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What are visual supports?
Visual supports, visual strategies and visual cues are general terms for tools that present information using symbols, photographs, written words and objects.
One of the most common visual supports is a visual schedule, sometimes called a picture schedule. This is a set of pictures that show activities or steps in specific activities. For example, a visual schedule can show all the activities in a single day, or all the steps involved in a specific activity like eating a meal.
Who are visual supports for?
This approach is for children with autism spectrum disorder (ASD).
What are visual supports used for?
Visual supports and strategies are used to help children with autism spectrum disorder (ASD) improve their skills in processing information, using language, and understanding and interacting with their physical and social environments.
Visual schedules can have many purposes. For example, you can use them to give a child a way to know what's happening next, to signal a change to the normal routine, or to help a child do tasks without being told what to do by a grown-up.
Where do visual supports come from?
For many years, professionals working with children with autism spectrum disorder (ASD) have used pictures and visual aids of various kinds to support children's learning and communication.
What is the idea behind visual supports?
Children with autism spectrum disorder (ASD) can have trouble paying attention to and understanding the information they hear. ASD experts say that many people with ASD respond better to information that's presented visually.
When children with ASD know what's going to happen next, it can cut down on their feelings of anxiety, as well as other behaviour like severe tantrums and repetitive questioning.
What do visual supports involve?
Visual materials can be objects or drawings representing each step of a routine or each activity. These materials are placed in order to show a routine or activity.
The child is taught to use the visual schedule or other support, finishing one step at a time while checking the visual aids. The aim is to gradually phase out adult help until the child can follow the steps independently.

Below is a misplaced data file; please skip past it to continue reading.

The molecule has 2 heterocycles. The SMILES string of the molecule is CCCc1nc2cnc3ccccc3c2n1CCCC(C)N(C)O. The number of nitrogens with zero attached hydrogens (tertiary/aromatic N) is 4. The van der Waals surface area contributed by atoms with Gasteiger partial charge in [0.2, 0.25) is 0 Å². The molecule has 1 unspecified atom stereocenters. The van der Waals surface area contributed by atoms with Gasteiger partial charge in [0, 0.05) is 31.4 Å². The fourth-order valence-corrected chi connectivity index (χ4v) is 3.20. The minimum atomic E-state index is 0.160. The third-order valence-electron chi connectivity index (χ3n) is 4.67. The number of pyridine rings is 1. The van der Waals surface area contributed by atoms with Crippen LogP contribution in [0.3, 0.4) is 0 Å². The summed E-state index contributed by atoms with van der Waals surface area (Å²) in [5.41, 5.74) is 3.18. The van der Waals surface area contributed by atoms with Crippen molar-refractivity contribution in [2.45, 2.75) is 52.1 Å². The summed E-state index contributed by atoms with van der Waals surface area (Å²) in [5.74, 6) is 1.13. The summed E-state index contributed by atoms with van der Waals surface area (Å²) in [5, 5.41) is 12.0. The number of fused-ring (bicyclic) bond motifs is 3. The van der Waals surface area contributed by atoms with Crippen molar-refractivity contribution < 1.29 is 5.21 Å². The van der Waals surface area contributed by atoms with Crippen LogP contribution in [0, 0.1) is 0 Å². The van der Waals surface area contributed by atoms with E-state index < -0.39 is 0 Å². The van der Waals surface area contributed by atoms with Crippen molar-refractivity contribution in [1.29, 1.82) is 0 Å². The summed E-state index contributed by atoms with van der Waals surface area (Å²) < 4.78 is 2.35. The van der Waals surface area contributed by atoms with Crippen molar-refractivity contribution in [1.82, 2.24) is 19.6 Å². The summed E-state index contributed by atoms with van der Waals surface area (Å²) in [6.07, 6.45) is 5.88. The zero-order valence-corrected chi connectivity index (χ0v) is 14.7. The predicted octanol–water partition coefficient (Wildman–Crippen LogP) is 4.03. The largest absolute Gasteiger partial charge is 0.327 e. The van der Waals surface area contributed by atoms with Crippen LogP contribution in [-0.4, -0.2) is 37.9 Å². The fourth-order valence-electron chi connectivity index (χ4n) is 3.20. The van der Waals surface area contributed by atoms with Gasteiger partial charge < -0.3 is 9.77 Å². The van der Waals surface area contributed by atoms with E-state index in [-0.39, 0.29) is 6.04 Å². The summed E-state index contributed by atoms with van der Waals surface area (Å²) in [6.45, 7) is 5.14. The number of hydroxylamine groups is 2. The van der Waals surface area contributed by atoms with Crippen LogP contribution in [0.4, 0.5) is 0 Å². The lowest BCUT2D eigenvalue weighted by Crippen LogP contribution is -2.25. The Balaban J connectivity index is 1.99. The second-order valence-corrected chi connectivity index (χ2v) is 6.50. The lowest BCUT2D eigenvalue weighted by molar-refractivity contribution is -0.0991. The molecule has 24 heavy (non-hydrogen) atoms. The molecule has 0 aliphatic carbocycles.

You might need to pay a fee if you consult a professional like a psychologist, speech pathologist or occupational therapist for help with designing visual schedules and putting them into action.
The costs of visits to these professionals might be covered for up to 20 sessions by Medicare, depending on whether the professional is a registered Medicare provider. Some private health funds might cover some of the consultation fee. This can be claimed immediately if the provider has HICAPS.
You also need to pay for materials to make the schedules, or you need to buy ready-made schedules.
After these initial costs, the ongoing cost of this approach is low.
Do visual supports work?
Studies have shown positive outcomes, particularly in helping children cope with switching from one activity to another. Visual supports are useful as part of broader interventions focusing on children's development and education.
Who practises this method?
Anyone can make visual schedules. The technique doesn't need any training or qualifications. If you're interested, you might find it helpful to talk with your child's speech pathologist, occupational therapist or psychologist about visual schedules for your child's particular needs.
If your child attends an early childhood intervention service or a specialist school, the staff there might also use visual schedules.
Parent education, training, support and involvement
You can be involved in constructing schedules for your child and using the schedules at home or in the community.
Where can you find a practitioner?
To find practitioners, go to:
- Speech Pathology Australia - Find a speech pathologist
- Occupational Therapy Australia - Find an occupational therapist
- Australian Psychological Society - Find a psychologist.
You can talk about this technique with your GP or one of the other professionals working with your child. You could also talk with your NDIA planner, NDIS early childhood partner or NDIS local area coordination partner, if you have one.There are many treatments for autism spectrum disorder (ASD). They range from those based on behaviour and development to those based on medicine or alternative therapy. Our article on types of interventions for children with ASD takes you through the main treatments, so you can better understand your child's options.